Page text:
New Statistical Account of Scotland (Rev Alexander Irvine, 1842): ‘A roofless building in the churchyard has the name of Marischal aisle, had at some time been the family sepulchre’.(16)

‘Former parish church was taken down and the present one built on the same site in 1782 (manse in 1786)’.(17)


1. Cowan, The parishes of medieval Scotland, 54.

2. CPP, 386-87.

3. CPL Clem, 80.

4. CPL Ben, 173-74.

5. CSSR, ii, 93.

6. CPL, viii, 496

7. CSSR, v, nos, 269 & 1006, CPL, x, 199

8. NRS Photocopies of Erroll Charters, RH1/6/68.

9. RMS, ii, no. 2716.

10. NRS Scott of Brotherton Writs, GD70/6.

11. CPL Ben, 40.

12. Kirk, The books of assumption of the thirds of benefices, 404.

13. Donaldson, Accounts of the collectors of thirds of benefices, 10.

14. NRS Presbytery of Fordoun, Records of Visitations, 1677-1688, CH2/157/13, fols. 13-17.

15. Statistical Account of Scotland, (1792), xi, 225.

16. New Statistical Account of Scotland, (1842), xi, 222.

17. Ibid, 229.


NRS Presbytery of Fordoun, Records of Visitations, 1677-1688, CH2/157/13.

NRS Photocopies of Erroll Charters, RH1/6/68.

NRS Scott of Brotherton Writs, GD70/6.

Calendar of entries in the Papal registers relating to Great Britain and Ireland; Papal letters, 1893-, ed. W.H. Bliss, London.

Calendar of entries in the Papal registers relating to Great Britain and Ireland; Papal Petitions, 1893-, ed. W.H. Bliss, London.

Calendar of Papal letters to Scotland of Benedict XIII of Avignon, 1976, ed. F. McGurk, (Scottish History Society) Edinburgh.

Calendar of Papal letters to Scotland of Clement VII of Avignon, 1976, ed. C. Burns, (Scottish History Society) Edinburgh.

Calendar of Scottish Supplications to Rome 1423-28, 1956, ed. A.I. Dunlop, (Scottish History Society) Edinburgh.

Calendar of Scottish Supplications to Rome 1447-71, 1997, ed. J. Kirk, R.J. Tanner and A.I. Dunlop, Edinburgh.

Cowan, I.B., 1967, The parishes of medieval Scotland, (Scottish Record Society), Edinburgh.

Donaldson, G., 1949, Accounts of the collectors of thirds of benefices, (Scottish History Society), Edinburgh.

Hay, G., 1957, The Architecture of Scottish Post-Reformation Churches, 1560-1843, Oxford.

Kirk, J., 1995, The books of assumption of the thirds of benefices, (British Academy) Oxford.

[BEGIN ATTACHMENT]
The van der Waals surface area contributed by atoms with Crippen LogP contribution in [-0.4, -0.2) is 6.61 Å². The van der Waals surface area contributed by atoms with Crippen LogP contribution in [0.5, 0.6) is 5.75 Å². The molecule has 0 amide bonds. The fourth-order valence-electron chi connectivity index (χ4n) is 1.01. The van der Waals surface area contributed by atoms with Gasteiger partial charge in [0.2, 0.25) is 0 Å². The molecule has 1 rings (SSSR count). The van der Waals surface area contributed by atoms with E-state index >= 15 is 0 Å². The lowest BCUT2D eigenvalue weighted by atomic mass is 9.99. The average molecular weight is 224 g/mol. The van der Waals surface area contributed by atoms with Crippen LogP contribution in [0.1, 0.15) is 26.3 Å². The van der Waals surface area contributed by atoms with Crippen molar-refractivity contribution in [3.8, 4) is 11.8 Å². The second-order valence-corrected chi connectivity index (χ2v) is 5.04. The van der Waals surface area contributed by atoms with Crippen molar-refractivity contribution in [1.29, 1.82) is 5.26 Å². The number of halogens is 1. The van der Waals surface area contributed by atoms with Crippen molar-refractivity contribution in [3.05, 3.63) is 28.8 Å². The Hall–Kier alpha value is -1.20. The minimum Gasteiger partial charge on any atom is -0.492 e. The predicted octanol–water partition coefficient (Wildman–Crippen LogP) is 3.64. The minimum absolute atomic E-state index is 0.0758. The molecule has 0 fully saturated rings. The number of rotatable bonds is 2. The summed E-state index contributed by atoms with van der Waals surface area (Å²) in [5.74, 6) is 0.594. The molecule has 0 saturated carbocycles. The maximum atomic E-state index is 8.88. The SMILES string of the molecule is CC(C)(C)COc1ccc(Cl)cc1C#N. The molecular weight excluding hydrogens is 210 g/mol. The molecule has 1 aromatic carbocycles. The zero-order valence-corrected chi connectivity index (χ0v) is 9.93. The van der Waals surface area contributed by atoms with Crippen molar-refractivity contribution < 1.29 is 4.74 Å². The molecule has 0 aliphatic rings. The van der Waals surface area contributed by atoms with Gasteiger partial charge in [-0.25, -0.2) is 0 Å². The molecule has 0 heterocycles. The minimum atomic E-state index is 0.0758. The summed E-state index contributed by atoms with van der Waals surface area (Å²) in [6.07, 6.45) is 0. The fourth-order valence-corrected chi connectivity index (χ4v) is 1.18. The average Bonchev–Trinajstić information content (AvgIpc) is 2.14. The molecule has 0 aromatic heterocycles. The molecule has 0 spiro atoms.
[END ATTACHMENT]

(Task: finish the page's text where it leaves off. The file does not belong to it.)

New Statistical Account of Scotland, 1834-45, Edinburgh and London.

Statistical Account of Scotland, 1791-9, ed. J. Sinclair, Edinburgh.

Architectural description

Based on a possible dedication to St Ninian, W. Douglas Simpson included Dunnottar amongst his list of Ninian’s foundations,(1) though the case for this has not received general acceptance.(2) It has been suggested that the first church associated with the area that became the parish may have been where the walled gardens of Dunnottar House were later located,(3) though, again, there has been  limited acceptance of that suggestion.

There was a dedication of the church by Bishop William Wishart on 15 May, 1276.(4) By that stage it is very likely that the church was within the enclosure of Dunnottar castle, on its rock promontory; it certainly appears to have been there by 1297, when the castle – which was then held by an English garrison - was stormed by William Wallace, who then ‘brynt up the kyrk, and all that was tharin’, according to Blind Harry.(5)

By the end of the fourteenth century, however, the church had been moved by Sir William Keith off the castle promontory to its present site, about a mile west-south-west of Stonehaven. This was a move prompted by the need to ensure the security of the castle, but it appears to have caused great unhappiness amongst some parishioners and resulted in Keith’s excommunication. Consequently, in 1395, Pope Benedict XIII issued a mandate to the bishop of St Andrews to investigate the case and, if appropriate, to absolve Keith of the penalty of excommunication.(6)